The actual Josephus forgery was: “Now there was about this time Jesus, a wise man, if it be lawful to call him a man; for he was a doer of wonderful works, a teacher of such men as receive the truth with pleasure. He drew over to him both many of the Jews and many of the Gentiles. He was (the) Christ. And when Pilate, at the suggestion of the principal men amongst us, had condemned him to the cross, those that loved him at the first did not forsake him; for he appeared to them alive again the third day; as the divine prophets had foretold these and ten thousand other wonderful things concerning him. And the tribe of Christians, so named from him, are not extinct at this day.“ (Ant., book 18, chapter 3)

      **My comment** – Josephus was an orthodox Jew, albeit perhaps not a very religious one but still a non-Christian. By using the word, Christ, among other things, he was committing blasphemy and would have been dealt with accordingly by local Jewish officials.

      Tacitus offers a vague reference to a Chrestus which was a name for something OTHER than the mythical Christos. Regarding any followers, Tacitus claimed a christ ( I say ‘a’ christ because many deluded prophets were going around during that time claiming to be a christ) was put to death as criminal, nothing about a magical comeback. Tacitus went on to CRITICIZE the followers for ‘their hatred of the human race’ and being PROSECUTED for their crimes such as their ‘depravity and filth’. Nothing about a Jesus or resurrection or miracles, etc.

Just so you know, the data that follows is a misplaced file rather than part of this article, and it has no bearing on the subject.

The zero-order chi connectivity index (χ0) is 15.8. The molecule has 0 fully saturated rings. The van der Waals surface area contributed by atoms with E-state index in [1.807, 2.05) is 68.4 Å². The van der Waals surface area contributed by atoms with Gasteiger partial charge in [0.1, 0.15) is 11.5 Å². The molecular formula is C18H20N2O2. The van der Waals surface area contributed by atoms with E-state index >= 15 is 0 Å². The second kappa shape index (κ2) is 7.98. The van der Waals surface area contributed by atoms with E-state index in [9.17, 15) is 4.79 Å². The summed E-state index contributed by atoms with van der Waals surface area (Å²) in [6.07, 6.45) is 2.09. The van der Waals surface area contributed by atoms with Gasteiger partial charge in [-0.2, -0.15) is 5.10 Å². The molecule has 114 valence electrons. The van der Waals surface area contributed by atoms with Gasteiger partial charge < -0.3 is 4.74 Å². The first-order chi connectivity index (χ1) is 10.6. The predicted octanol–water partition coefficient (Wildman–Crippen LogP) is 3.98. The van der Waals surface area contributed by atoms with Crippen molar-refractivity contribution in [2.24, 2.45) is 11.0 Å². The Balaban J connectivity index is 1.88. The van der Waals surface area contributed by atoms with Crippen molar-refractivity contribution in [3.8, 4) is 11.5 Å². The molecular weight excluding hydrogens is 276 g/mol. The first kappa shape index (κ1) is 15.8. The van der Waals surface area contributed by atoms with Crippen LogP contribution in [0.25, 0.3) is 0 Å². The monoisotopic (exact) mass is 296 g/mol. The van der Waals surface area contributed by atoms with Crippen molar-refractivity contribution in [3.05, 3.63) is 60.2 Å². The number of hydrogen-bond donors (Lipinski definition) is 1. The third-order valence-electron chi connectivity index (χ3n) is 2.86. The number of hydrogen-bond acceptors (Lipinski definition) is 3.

Pliny reference – In 112AD Pliny, the younger wrote, christians were singing a hymn to christ as to a god. Nothing about a jesus, etc. No different than saying hari kristnas were singing to lord kristna. And Pliny may have been referring to the other false christs going around claiming to be THE one and only. Suetonius (AD 70-160) recorded that Claudius expelled them from Rome for causing continual disturbances. As you can see, Pliny, Suetonius and Tacitus say NOTHING about a specific jesus. This is of great importance since the apologists LOVE using those 3 sources to prove a jesus did live in ancient times. The sources just described mention NOTHING about a person and ONLY about the criminal element calling itself ‘Christian’. One other note – the apologists also misuse the Nero citation as some kind of proof of universal martyrdom perpetuated on this cult. According to respected historians(source: http://www.badnewsaboutchristianity.com/gba_christians.htm) shared on our non theist community by +MMaximuSS1975 Nero’s actions may have been the result of the cultists actually setting fire to parts of Rome. Nero had arrested Christians in Rome for arson and for other antisocial behaviour – this same kind of behavior other critics throughout history have charged this cult with. Elsewhere, in this same source shared by +MMaximuSS1975, the article cited numerous cases where the cult actually did set fire to places of worship by other religions and even secular buildings. My premise is that Nero may have had justification for prosecuting (not persecuting) them Both Pliny and Tacitus say NOTHING about a specific jesus.